“In other words, these governors are saying to the president ‘stop the requirement for masks,’ ‘stop any requirement for vaccinations,” said Durbin. “In the war against COVID, [Republican lawmakers] are siding with the virus,” Durbin alleged.
He continued, “Their actions … will result in more illness, more death, and more harm to the economy.”
“They are exalting liberty over life,” Durbin proclaimed. “These reckless political actions have deadly real-world consequences,” he continued.
By contrast, he argued that Biden’s vaccine mandates “are reasonable, necessary, and a majority of the American people believe in them.”
The opponents of the mandate, Durbin suggested, should “fight the virus instead of the president’s ambitions to bring this pandemic to an end.”
Republicans Justify Opposition to Vax Mandate
In fact, state-level Republican critics of the policy are largely in favor of the vaccine, many having received one themselves and encouraging others in their states to get one as well. For these leaders, the issue is one of the rights of citizens to choose whether to get vaccinated.
Arizona Gov. Doug Ducey argued in a statement that “The COVID-19 vaccines are safe and effective tools to prevent the disease, but getting the vaccine is and should be a choice.” By mandating vaccines, said Ducey, Biden is trying “to shut down freedom.”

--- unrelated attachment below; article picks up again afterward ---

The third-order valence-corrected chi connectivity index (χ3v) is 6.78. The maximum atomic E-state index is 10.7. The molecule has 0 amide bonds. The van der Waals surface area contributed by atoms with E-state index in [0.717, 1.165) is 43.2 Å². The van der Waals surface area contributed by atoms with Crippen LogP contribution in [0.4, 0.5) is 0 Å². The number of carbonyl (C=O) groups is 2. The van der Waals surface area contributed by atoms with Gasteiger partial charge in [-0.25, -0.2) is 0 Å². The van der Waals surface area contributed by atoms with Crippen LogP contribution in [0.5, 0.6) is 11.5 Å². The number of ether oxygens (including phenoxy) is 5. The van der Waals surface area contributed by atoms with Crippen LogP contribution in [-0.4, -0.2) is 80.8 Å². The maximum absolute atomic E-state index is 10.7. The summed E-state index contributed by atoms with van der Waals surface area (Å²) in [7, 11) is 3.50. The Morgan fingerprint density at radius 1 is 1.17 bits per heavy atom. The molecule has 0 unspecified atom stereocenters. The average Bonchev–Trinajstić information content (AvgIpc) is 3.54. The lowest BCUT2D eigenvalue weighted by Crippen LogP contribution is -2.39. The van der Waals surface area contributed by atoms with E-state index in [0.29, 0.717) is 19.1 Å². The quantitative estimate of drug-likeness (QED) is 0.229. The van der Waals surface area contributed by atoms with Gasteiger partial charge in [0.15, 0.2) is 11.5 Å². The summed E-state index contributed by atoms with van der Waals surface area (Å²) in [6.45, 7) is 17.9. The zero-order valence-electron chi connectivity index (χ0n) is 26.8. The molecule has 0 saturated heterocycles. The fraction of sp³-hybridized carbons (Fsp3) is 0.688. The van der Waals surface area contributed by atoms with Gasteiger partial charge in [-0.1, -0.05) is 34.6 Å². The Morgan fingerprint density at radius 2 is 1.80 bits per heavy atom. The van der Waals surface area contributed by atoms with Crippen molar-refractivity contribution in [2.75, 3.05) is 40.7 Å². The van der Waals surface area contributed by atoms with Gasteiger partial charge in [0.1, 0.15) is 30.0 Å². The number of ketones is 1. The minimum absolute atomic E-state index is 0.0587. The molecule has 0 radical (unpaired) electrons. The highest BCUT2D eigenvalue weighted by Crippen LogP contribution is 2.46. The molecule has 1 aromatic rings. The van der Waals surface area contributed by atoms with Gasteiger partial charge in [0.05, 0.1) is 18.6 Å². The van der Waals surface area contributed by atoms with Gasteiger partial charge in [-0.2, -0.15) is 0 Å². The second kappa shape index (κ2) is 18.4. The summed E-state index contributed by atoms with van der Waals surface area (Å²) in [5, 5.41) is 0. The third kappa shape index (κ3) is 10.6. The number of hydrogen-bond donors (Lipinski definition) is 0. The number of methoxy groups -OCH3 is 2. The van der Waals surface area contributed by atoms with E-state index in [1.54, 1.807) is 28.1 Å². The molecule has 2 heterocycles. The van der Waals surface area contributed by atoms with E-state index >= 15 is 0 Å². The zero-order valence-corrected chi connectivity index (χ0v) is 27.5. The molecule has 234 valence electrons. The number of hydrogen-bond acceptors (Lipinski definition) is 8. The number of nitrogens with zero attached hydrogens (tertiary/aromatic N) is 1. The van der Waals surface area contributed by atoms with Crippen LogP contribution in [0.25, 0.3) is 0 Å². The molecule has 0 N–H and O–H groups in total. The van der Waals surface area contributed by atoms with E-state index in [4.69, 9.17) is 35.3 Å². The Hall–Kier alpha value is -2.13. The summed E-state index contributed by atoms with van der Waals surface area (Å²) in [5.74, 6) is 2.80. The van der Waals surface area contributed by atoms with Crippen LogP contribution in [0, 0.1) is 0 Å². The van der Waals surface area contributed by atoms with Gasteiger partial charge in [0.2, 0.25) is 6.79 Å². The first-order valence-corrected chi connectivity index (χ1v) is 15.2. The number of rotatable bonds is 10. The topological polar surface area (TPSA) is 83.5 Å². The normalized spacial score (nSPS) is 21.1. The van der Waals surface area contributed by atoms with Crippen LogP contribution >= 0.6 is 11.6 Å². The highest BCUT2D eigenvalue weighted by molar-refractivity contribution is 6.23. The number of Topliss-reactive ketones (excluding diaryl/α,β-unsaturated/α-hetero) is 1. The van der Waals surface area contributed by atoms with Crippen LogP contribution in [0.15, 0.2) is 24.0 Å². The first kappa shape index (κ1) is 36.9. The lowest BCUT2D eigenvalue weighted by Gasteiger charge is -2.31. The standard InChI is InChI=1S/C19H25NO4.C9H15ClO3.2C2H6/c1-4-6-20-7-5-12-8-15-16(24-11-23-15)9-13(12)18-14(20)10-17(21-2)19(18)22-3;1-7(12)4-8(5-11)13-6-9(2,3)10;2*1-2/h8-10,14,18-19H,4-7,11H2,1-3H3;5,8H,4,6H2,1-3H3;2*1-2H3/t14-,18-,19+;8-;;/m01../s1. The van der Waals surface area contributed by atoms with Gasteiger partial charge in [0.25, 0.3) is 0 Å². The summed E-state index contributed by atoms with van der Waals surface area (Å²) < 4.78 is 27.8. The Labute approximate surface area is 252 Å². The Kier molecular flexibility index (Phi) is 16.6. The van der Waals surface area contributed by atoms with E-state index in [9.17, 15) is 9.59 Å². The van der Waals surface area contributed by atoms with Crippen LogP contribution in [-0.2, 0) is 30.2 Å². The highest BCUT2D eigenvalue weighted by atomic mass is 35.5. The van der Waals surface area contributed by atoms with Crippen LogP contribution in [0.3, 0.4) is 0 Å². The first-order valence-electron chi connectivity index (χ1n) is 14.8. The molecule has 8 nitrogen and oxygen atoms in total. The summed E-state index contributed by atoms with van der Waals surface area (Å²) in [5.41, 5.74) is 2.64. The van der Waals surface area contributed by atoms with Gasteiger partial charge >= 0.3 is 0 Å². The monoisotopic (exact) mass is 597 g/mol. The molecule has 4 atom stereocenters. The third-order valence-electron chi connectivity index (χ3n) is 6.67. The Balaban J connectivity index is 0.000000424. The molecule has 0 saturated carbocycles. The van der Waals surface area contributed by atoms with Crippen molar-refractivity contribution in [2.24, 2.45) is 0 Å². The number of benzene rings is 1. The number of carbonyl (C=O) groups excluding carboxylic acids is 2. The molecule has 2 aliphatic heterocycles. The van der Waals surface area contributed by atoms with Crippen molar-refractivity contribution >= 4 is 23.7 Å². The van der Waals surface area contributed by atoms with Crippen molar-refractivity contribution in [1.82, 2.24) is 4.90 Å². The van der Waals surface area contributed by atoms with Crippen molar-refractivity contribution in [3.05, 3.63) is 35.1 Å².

He conceded, “COVID-19 is a contagious disease, it is still with us and it will be for the foreseeable future.” But the Biden administration’s solution, he continued, “is hammering down on private businesses and individual freedoms in an unprecedented and dangerous way.”
Arizona Attorney General Mark Brnovich, who earlier in the year successfully defended Arizona election laws to the Supreme Court, immediately responded to the move with a lawsuit.
South Carolina Gov. Henry McMaster said in a forceful statement on the mandate, “Rest assured, we will fight them to the gates of hell to protect the liberty and livelihood of every South Carolinian.”
Earlier in the year, after White House press secretary Jen Psaki announced a “door-to-door” vaccination campaign, McMaster responded similarly. In a letter to the South Carolina Department of Health and Environmental Control, McMaster argued that “A South Carolinian’s decision to get vaccinated is a personal one for them to make and not the government’s.”
He also warned that “Enticing, coercing, intimidating, mandating, or pressuring anyone to take the vaccine is a bad policy which will deteriorate the public’s trust and confidence in the State’s vaccination efforts.”
Another critic of the vaccine mandate has been Florida Gov. Ron DeSantis.
DeSantis has said of vaccines in the past that they “are saving lives.” He emphasized the benefits that they had in lowering infection rates and hospitalization rates, and encouraged Floridians to get vaccinated.
Still, after the national mandate was announced, DeSantis resisted the move and was doubtful that the executive action was legal. He said: “I do not believe that people should lose their jobs over this issue, and we will fight that. If they try to do that through a rule like the Department of Labor, I don’t think they have the legal authority to do that, but we obviously would want to support protections for people who are just trying to earn a living.”
Petr Svab contributed to this report.